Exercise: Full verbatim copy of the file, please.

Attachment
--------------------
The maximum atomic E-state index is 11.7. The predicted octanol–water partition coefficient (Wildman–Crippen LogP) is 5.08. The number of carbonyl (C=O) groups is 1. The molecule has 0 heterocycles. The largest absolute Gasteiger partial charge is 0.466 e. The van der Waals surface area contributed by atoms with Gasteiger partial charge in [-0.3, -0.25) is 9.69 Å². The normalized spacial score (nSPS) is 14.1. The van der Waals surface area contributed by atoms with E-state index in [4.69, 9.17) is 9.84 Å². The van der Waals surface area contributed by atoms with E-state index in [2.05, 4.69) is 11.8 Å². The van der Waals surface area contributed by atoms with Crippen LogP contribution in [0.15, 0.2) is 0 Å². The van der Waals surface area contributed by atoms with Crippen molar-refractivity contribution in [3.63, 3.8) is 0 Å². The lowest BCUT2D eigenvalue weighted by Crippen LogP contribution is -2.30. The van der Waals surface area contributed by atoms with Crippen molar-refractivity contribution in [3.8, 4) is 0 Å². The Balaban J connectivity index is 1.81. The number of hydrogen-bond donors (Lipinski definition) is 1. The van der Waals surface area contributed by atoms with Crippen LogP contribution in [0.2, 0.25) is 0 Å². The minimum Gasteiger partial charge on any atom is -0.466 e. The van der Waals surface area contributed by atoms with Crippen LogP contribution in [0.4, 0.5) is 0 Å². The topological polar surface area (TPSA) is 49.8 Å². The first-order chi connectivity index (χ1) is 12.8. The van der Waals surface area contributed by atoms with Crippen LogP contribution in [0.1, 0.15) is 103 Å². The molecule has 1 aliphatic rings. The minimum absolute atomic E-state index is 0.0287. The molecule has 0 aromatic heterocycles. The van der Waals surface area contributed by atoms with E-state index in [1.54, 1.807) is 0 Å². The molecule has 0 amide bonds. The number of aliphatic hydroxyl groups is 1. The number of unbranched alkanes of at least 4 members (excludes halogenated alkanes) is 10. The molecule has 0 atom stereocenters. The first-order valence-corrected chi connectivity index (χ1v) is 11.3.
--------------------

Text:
The maximum atomic E-state index is 11.7. The predicted octanol–water partition coefficient (Wildman–Crippen LogP) is 5.08. The number of carbonyl (C=O) groups is 1. The molecule has 0 heterocycles. The largest absolute Gasteiger partial charge is 0.466 e. The van der Waals surface area contributed by atoms with Gasteiger partial charge in [-0.3, -0.25) is 9.69 Å². The normalized spacial score (nSPS) is 14.1. The van der Waals surface area contributed by atoms with E-state index in [4.69, 9.17) is 9.84 Å². The van der Waals surface area contributed by atoms with E-state index in [2.05, 4.69) is 11.8 Å². The van der Waals surface area contributed by atoms with Crippen LogP contribution in [0.15, 0.2) is 0 Å². The van der Waals surface area contributed by atoms with Crippen molar-refractivity contribution in [3.63, 3.8) is 0 Å². The lowest BCUT2D eigenvalue weighted by Crippen LogP contribution is -2.30. The van der Waals surface area contributed by atoms with Crippen molar-refractivity contribution in [3.8, 4) is 0 Å². The Balaban J connectivity index is 1.81. The number of hydrogen-bond donors (Lipinski definition) is 1. The van der Waals surface area contributed by atoms with Crippen LogP contribution in [0.2, 0.25) is 0 Å². The minimum Gasteiger partial charge on any atom is -0.466 e. The van der Waals surface area contributed by atoms with Crippen LogP contribution in [0.4, 0.5) is 0 Å². The topological polar surface area (TPSA) is 49.8 Å². The first-order chi connectivity index (χ1) is 12.8. The van der Waals surface area contributed by atoms with Crippen LogP contribution in [0.1, 0.15) is 103 Å². The molecule has 1 aliphatic rings. The minimum absolute atomic E-state index is 0.0287. The molecule has 0 aromatic heterocycles. The van der Waals surface area contributed by atoms with E-state index in [1.54, 1.807) is 0 Å². The molecule has 0 amide bonds. The number of aliphatic hydroxyl groups is 1. The number of unbranched alkanes of at least 4 members (excludes halogenated alkanes) is 10. The molecule has 0 atom stereocenters. The first-order valence-corrected chi connectivity index (χ1v) is 11.3.